Once camp goes full squad, but before the games actually start we have this lull. When we don’t have actually swings to look at and performances to analyze, there’s a scrap for news. So there was some attention paid to the fact that Theo Epstein said that if Sammy Sosa worked something out with the ownership or whoever with he has to work it out, he wouldn’t stand in the way of Sosa being a part of the organization. Which has to be the most wishy washy answer ever, and I don’t know what else Theo is supposed to say.
With the first full workout, I figured it was time to get here regularly again. I mean it this time! And before spring training really swings into gear, I’m going to try and promise myself to not get suckered by Spring Training performance. And it might be by the same guy who suckered me last year.
Spring training battles for positions are just about the only thing you watch for when you tune into a game on a lazy Sunday afternoon (or in my case, a lazy Wednesday afternoon). Sometimes you want to see a prospect’s swing for the first time, and Lord knows we’ve done that enough lately. And hey, I’ll take in as many Kris Bryant at-bats as I can. But the rest is just about who makes the bottom of the roster.
Wow, it’s been so long since I posted here. Really got to work on that. Promise I will. But I’ve said that before, haven’t I?
Obviously, this week, and really this offseason since the hiring of Joe Maddon, would inspire any Cubs fan to write something. Sonnets, poetry, prose, ransom notes, whatever your chosen outlet might be. So it’s no wonder that I feel the need to come out of baseball hiding, at least back to my own blog.
It’s generally how it always works. There’s a leak of one last contract offer, one last leak of a rejection of that offer by the player, all meant to soften the blow of his trade a few weeks later with a “What more can we do?” gesture.
So it was yesterday, as reports leaked that Jeff Samardzija had turned down a five-year offer worth somewhere between $85-$90 million. While this Cubs administration, at least on the baseball side, generally hasn’t give one flying fuck what the press and fans think as they execute their plan, this one seemed a bit calculated. And it did because the math on Shark has changed a bit this year.
Before this season, the general thought was that on a good team, a contending team, that he really didn’t cap out as anything more than a #2 starter. And you thought, “Well, if we could flip him for something that will be a #1 downy he road, that’s a trade up.” And the Samardzija came out and led the league in ERA for six weeks. He’s 4th in the NL in WAR among pitchers. 7th in FIP. He may not be a league-leading ace (you saw one of those last night in L.A. striking out 15 and giving up no hits), but Shark has looked like he could lead a staff.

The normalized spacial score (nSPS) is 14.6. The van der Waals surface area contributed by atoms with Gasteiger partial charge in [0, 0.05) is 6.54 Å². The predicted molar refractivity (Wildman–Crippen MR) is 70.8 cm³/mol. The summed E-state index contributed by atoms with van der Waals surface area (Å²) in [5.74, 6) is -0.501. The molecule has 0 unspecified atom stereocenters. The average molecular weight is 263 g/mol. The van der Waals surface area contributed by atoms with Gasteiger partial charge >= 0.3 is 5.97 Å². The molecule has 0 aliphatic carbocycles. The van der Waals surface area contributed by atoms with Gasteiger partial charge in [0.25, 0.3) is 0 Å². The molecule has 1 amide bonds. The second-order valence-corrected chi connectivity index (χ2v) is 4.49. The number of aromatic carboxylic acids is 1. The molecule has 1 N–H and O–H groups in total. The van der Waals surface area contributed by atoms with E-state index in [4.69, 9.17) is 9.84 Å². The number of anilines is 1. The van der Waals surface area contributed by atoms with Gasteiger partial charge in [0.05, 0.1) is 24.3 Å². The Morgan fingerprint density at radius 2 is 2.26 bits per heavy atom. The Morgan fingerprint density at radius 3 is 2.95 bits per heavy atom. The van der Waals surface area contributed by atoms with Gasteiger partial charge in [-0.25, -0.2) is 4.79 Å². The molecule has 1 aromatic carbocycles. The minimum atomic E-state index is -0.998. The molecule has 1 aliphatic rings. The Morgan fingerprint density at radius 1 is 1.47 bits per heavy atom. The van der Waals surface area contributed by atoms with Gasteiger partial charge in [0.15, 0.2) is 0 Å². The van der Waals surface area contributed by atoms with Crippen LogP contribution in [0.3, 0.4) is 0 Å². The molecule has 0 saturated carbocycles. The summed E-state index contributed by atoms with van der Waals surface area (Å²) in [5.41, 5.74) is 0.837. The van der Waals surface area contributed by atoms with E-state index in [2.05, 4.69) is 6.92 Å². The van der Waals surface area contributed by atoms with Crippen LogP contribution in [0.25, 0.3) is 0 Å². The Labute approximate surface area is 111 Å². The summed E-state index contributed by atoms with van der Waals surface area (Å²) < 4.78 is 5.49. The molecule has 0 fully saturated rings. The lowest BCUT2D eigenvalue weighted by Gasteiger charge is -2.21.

Come and get it: http://thecommittedindian.com/get-issues-of-the-committed-indian/
Now that my hockey responsibilities are over, I’d better get back to this. Should have done a better job of balancing the two. One day I’ll learn I suppose. Anyway, figure it’s best to get back in the baseball writing swing of things by just clearing out all the things floating around the either between my ears.
-While the prospect of actually sitting down to watch the Mets v. Cubs probably confirms that my life is not all that it should be, it was an excellent and fascinating contrast between two pitchers with excellent stuff. Sure, there’s a large difference in age, but eliminating that you see both Zack Wheeler and Jake Arrieta have popping fastballs with breaking pitches to match.
And yet the contrast between how they use it couldn’t have been more stark, and probably a great illustration as to why Wheeler is very likely to go on to be a very solid #2 behind Matt Harvey at the very least, and Arrieta will probably always pitch just well enough to break your heart.
Wheeler was more than happy to just pour fastballs over the plate repeatedly. While he got plenty of strikeouts, he wasn’t chasing them. If they came, they came. He only used to breaking pitches when he had to, and I’m not sure he threw on until the third inning or so.
Meanwhile, Arrieta once again channeled his inner Javier Vasquez and wanted to throw every pitch he has in every at-bat. But while he wants to show it off, he certainly doesn’t want anyone hitting it. Arrieta nibbles and tries to deke batters instead of going right at them, which is why he’s usually drowning in pitches and baserunners by the 4th inning. He doesn’t chase strikeouts so much as avoid contact violently, and he’s never going to be anything until this changes. And as he’s 28, it probably won’t.